It was the night before Christmas, I had decided that we needed a Christmas tree. Even though I’d managed to get all the necessary foods, bought and wrapped all the gifts, found the church, baked the Christmas cake, a tree was still needed. I arrived in IKEA to be told that all the tree’s were sold out, I’d left it so late that I was faced with a choice of a Christmas without a tree or I’d take things into my own hands and do something about it, right there and then in IKEA, I knew that there was no place else to go. Having just arrived in China and been given a crash course at bargaining in establishments such as Yashow and The Silk Market, I thought I might as well give it a shot here. So I pointed to the tree in the window display and asked “how much?”. The employee told me it’s only for display and not for sale. I told him that for me it’s for sale and just name the price and I’ll take it. He thought about this and then asked me to wait, a little later he returned with his shift manager who I’ll call Mr.Wang. Mr.Wang told his employee to leave us alone then he looked at the window display and asked if that’s what I wanted to buy, I said yes and he quickly named his price, we haggled a bit about whether the decorations would be included or not and in the end I managed to get the price down to 300rmb with decorations, Mr.Wang then took the plastic tree down and stuffed it into a big black bag, took my money, ushered me out the back door and wished me a merry Christmas. I arrived home to the delight of my children with a big stolen plastic tree in hand. Christmas had arrived in Beijing. Mr.Wang the entrepreneur had made sure my family got the Christmas they deserved that year. In fact he’d introduced me to the concept that China is what you want it to be. Anything you need, anytime and for both parties it’s a win win situation.
This year I bought my Christmas lights legally at The Flower Market next door to Lufthansa Center. But I’m sure Mr. Wang is willing to sell the window display in IKEA if you’re desperate enough.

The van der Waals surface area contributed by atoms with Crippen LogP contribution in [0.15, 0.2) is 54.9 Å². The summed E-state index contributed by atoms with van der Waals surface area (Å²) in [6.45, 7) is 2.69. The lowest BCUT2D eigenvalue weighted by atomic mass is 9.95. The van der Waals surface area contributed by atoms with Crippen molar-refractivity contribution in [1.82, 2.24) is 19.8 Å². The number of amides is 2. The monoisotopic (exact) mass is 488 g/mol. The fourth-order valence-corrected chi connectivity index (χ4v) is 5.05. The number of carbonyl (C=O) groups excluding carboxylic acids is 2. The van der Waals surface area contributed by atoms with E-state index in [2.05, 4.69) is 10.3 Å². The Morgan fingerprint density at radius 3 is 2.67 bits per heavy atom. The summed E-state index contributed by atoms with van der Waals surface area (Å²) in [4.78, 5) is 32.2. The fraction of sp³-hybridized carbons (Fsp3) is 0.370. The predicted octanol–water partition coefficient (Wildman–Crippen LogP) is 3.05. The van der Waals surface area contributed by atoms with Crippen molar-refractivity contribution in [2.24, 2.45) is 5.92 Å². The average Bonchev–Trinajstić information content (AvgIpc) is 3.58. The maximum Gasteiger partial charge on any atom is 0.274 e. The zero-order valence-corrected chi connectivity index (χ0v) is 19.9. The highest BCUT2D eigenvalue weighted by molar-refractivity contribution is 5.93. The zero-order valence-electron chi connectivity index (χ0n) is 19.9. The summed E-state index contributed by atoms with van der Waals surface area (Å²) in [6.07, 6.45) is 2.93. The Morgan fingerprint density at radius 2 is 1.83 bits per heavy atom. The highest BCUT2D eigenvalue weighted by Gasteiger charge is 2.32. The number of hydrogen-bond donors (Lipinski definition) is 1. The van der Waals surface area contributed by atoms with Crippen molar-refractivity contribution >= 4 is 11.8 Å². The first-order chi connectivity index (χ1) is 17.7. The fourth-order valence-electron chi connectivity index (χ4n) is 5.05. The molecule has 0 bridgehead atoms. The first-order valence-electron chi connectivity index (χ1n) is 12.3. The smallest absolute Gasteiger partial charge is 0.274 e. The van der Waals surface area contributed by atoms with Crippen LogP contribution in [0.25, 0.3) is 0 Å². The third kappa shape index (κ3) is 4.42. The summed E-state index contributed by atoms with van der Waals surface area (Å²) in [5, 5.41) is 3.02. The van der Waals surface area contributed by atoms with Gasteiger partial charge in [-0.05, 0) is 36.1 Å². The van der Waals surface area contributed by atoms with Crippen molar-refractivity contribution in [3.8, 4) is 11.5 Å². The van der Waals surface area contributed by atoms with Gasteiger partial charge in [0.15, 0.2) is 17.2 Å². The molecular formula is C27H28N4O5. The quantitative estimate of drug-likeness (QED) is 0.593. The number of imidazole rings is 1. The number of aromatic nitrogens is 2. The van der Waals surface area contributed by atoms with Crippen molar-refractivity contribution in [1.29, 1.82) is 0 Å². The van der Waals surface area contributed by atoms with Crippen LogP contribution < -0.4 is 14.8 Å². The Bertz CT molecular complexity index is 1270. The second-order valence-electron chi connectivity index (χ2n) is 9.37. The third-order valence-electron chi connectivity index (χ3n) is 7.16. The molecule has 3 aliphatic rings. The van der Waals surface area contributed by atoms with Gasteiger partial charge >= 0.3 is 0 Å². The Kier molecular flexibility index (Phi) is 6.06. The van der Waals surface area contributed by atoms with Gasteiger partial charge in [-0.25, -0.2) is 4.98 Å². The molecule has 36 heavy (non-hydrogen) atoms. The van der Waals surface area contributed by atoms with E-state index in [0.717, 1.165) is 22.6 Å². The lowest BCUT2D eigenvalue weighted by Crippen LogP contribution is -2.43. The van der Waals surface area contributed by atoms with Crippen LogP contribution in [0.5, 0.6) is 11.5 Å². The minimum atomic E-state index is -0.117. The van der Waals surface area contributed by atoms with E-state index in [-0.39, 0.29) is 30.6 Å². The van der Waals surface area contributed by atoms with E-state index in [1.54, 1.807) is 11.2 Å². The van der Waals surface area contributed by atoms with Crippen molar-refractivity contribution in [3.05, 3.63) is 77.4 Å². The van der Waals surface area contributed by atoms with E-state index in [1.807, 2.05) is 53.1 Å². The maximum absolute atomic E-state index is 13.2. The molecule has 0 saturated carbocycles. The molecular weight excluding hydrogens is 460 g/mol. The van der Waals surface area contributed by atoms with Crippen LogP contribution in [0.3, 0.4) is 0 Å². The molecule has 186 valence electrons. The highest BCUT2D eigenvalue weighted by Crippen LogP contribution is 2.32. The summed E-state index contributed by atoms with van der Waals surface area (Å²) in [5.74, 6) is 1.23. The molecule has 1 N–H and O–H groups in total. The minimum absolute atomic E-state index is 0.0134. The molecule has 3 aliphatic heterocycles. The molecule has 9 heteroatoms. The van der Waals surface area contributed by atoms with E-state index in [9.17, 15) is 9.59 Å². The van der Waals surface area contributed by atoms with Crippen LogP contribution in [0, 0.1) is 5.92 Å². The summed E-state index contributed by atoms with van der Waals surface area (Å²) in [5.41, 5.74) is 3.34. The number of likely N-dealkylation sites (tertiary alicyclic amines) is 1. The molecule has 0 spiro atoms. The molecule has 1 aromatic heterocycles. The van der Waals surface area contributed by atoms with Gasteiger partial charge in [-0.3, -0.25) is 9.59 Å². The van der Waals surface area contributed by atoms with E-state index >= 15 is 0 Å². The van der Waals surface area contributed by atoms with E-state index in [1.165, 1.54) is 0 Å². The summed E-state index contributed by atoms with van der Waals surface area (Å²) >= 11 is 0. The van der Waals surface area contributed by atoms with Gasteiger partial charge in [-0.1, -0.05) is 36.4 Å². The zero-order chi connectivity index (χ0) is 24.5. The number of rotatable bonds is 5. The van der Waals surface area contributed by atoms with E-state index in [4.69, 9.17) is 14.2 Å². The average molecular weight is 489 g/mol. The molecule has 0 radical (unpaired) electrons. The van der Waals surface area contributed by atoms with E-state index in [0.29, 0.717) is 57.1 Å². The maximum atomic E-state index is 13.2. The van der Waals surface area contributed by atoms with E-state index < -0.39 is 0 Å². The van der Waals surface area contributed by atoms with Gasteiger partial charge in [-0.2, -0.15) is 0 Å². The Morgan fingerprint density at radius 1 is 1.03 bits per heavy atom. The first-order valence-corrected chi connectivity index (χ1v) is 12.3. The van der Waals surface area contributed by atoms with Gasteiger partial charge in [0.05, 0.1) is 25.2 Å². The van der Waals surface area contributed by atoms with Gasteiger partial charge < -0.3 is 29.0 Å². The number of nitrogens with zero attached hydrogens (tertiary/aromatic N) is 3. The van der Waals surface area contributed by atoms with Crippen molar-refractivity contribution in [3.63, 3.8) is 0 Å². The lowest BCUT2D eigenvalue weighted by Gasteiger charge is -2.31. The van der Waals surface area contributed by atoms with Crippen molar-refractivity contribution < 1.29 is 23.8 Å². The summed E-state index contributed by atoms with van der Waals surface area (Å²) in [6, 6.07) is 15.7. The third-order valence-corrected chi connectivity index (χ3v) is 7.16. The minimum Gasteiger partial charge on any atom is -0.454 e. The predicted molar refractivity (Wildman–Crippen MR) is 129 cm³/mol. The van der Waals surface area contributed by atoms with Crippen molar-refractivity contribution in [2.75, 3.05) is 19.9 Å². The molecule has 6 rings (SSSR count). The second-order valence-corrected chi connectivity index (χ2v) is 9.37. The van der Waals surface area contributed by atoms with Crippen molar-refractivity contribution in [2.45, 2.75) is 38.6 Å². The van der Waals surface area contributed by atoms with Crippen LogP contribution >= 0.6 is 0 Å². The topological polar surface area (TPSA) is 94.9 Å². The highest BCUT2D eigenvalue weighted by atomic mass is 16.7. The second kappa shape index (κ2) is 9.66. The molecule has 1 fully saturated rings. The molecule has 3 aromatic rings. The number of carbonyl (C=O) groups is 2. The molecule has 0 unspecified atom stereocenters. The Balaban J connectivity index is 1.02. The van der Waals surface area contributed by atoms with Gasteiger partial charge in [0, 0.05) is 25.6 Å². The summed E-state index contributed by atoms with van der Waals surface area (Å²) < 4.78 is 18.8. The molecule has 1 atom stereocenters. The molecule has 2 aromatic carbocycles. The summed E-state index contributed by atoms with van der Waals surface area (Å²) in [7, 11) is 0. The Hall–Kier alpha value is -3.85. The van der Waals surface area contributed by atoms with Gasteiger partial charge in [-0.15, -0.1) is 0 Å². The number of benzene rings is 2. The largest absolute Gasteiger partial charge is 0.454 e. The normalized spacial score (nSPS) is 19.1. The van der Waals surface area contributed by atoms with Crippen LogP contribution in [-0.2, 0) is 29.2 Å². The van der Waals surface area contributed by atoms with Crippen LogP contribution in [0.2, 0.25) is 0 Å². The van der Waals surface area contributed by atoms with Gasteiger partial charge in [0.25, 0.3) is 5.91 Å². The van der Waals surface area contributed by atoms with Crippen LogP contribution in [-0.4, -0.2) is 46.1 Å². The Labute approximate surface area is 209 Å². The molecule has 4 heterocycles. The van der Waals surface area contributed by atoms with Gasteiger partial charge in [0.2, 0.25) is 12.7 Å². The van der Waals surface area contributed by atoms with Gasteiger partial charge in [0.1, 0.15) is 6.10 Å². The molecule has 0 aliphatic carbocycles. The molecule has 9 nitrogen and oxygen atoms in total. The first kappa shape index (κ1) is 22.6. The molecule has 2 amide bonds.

The Icelandic film fund has gone back on it’s word to fund my next feature film BALDUR, and the 50% funding towards the budget of Baldur has been taken away. That leaves us at square one, with an option to re-apply for the film fund and most likely get turned down or be funded with a much lesser amount.
This is due to cut backs that government of Iceland is imposing on the film fund. All funding to feature films has been cut back 30%. This means that feature films no longer can expect figures like 60.000.000. It does not surprise me that our film has had it’s funding taken away, since the initial funding was quite a high number. But the sad thing is that the film fund is now money driven and they are losing a chance of being culturally relevant by supporting our film. Our film is the only feature film in pre-production that addresses the economy state of Iceland head on and the crisis that is happening in the country right now. But rather than fund a project on this subject the film fund would rather keep their money, keep their staff, keep their offices and fund nothing or next to nothing… certainly it seems that when it comes to subjects, they do not want film makers to be dealing with the situation.
I’ve already started plans for feature films outside of Iceland. I still have hope in making Baldur as I truly believe it’s an important film in the history of Icelandic film. It’s a movie that in these times needs to be made. But if the film is still finding it hard to get off the ground in 2010, then I will continue my journey in trying to make films abroad. There sadly doesn’t seem to be much of a future for The Icelandic Film Industry.
In development are projects in Latvia, China and Ireland.